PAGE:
HDB resale prices rise 2.3% in Q4, slowest increase in 2022

HDB said it will launch up to 23,000 Build-To-Order flats in 2023 and monitor housing demand to adjust plans as needed. ST PHOTO: DESMOND FOO

SINGAPORE - Prices in the Housing Board resale market rose for the 11th consecutive quarter, even as price growth slowed and the number of transactions declined on the back of property cooling measures that kicked in on Sept 30 last year.

Resale prices rose at a slower pace of 2.3 per cent in the last quarter of 2022, compared with 2.6 per cent in the third quarter, data released by HDB on Friday showed.

This was the slowest quarter-to-quarter price growth in 2022, noted HDB.

Resale prices grew by 10.4 per cent in the whole of 2022, slower than the 12.7 per cent rise in 2021, it added.

Property analysts said price growth has moderated as buyers resist higher prices amid rising interest rates and the latest round of property curbs.

The curbs include a tightened loan-to-value limit of 80 per cent for HDB loans, and an interest rate floor of 3 per cent for HDB loan eligibility letter applications from Sept 30. Also, private home owners who wish to buy HDB resale flats now have to wait for 15 months after selling their homes.

Huttons Asia senior director of research Lee Sze Teck said: “The higher borrowing costs are eating into buyers’ budgets, and they are also baulking at the prospect of paying cash over valuation, given that economic conditions have turned cloudy in the second half of 2022.”

But the preference for larger HDB flats, as work-from-home and hybrid working arrangements become the norm, pushed up prices in the past year, said PropertyGuru head of real estate intelligence Lee Nai Jia.

“Rising resale flat prices have spurred some buyers to take a pre-emptive approach and purchase a larger unit before they are priced out of the market for these flat types,” he said, adding that the dwindling supply of bigger flats allows them to command higher prices.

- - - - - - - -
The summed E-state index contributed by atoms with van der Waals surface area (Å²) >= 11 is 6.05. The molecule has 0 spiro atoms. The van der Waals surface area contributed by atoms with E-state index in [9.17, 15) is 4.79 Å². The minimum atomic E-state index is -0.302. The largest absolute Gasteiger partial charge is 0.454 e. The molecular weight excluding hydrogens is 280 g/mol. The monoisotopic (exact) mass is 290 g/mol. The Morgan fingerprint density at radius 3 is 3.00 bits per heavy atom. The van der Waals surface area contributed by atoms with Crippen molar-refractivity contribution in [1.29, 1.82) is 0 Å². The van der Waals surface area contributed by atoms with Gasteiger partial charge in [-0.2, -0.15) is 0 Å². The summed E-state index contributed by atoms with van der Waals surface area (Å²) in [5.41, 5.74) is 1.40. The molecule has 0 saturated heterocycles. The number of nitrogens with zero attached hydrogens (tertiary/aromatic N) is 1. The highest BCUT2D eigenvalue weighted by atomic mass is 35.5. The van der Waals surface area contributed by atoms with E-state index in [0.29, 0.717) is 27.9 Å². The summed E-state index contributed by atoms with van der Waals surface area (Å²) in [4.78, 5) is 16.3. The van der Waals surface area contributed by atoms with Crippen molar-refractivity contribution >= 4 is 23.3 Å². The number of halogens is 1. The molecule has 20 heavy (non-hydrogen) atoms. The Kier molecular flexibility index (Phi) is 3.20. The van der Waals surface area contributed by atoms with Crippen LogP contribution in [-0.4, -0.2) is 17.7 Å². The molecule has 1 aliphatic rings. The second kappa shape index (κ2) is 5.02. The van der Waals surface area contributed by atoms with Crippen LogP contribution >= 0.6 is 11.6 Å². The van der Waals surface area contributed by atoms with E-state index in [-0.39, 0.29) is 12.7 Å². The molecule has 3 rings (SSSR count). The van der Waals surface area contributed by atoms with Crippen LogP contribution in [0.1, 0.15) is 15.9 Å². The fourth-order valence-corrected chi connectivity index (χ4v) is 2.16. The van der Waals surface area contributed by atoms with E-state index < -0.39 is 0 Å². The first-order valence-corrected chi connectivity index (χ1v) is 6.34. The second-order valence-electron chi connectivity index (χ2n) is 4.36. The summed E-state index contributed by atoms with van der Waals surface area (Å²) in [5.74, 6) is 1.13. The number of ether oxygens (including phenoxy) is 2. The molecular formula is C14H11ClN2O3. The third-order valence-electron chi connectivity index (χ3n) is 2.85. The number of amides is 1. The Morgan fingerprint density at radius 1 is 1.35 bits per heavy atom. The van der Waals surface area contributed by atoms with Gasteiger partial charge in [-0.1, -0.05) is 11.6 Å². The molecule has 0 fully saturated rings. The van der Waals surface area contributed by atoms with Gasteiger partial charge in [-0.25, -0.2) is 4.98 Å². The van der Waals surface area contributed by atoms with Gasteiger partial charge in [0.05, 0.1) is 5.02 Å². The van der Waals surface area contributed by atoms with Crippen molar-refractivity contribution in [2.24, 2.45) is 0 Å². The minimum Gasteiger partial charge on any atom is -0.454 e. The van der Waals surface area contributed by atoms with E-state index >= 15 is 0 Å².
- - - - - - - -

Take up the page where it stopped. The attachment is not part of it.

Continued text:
A total of 6,597 HDB resale flats changed hands in the last quarter of 2022, a decline of 12.6 per cent from the 7,546 in the previous quarter, when the number of transactions went up after falling for three quarters.

Compared with the fourth quarter of 2021, when 7,940 resale flats were sold, resale transactions were down by 16.9 per cent.

In 2022, total resale volumes were 10.1 per cent lower than in 2021.

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OrangeTee & Tie senior vice-president of research and analytics Christine Sun said that sales performance last year was healthy, given the record-high prices and stiff competition as more than 23,000 Build-To-Order (BTO) flats were launched.

The last quarter saw 93 HDB resale flats changing hands for at least $1 million, down from the peak of 111 in the previous quarter.

A record 370 million-dollar flats were transacted in 2022, up from 259 such deals in 2021. These make up 1.38 per cent of total transactions for the year.

According to HDB data, five-room flats in the mature estate of Bukit Merah were the most expensive in the last quarter, with a median price of $899,000, up from $875,000 in the previous quarter.

This was followed by Bishan, where the median price of a five-room flat was $877,500, rising from $855,000 in the previous quarter.

HDB data did not provide the fourth-quarter median resale price of four- and five-room flats in the central area, which covers The Pinnacle@Duxton, as there were fewer than 20 transactions.

Despite an estimated 31,000 HDB flats reaching their minimum occupation period last year, resale flats sold with a lease start date of 2017 were in the minority, noted One Global Group senior analyst Mohan Sandrasegeran.

“It is likely that some home owners chose not to sell their property because they plan to continue living in it as owner-occupiers, while others chose to rent out their flats to take advantage of the red-hot rental market,” he added.

In the HDB rental market, more flats were leased in the last quarter of 2022, up slightly by 0.5 per cent to 56,647 units, compared with 56,372 in the previous quarter.

The number of approved applications to rent out HDB flats rose by 3.5 per cent to 8,476 in the last quarter.

Rents for five-room flats in Queenstown were the highest, with a median of $4,200 a month, up from $3,600 in the previous quarter.

Ms Sun said rents have escalated as tenants are signing longer leases, which will progressively lead to fewer homes for rent.

“However, a worsening economic outlook and inflation may mitigate steep rental hikes. Therefore, we may see rents rising at a slower pace of between 15 per cent and 18 per cent this year,” she added.

PropertyGuru’s Dr Lee said demand for HDB resale flats is likely to gradually taper off in 2023, as more BTO projects are completed and launched quarterly. “The momentum of price appreciation is expected to slow down, and the HDB resale market should stabilise in the coming quarter, barring any economic shocks,” he added.

Huttons’ Mr Lee expects prices to increase by not more than 5 per cent, while Ms Sun estimates prices to grow at a slower pace of 5 per cent to 8 per cent for the whole of 2023.

HDB said it will launch up to 23,000 BTO flats in 2023, and monitor housing demand to adjust flat launches as needed.

In February, it will roll out about 4,400 BTO flats in towns such as Jurong West, Kallang Whampoa, Queenstown and Tengah.

In May, between 3,800 and 4,800 flats will be on offer in towns such as Bedok, Kallang Whampoa, Queenstown, Serangoon and Tengah.

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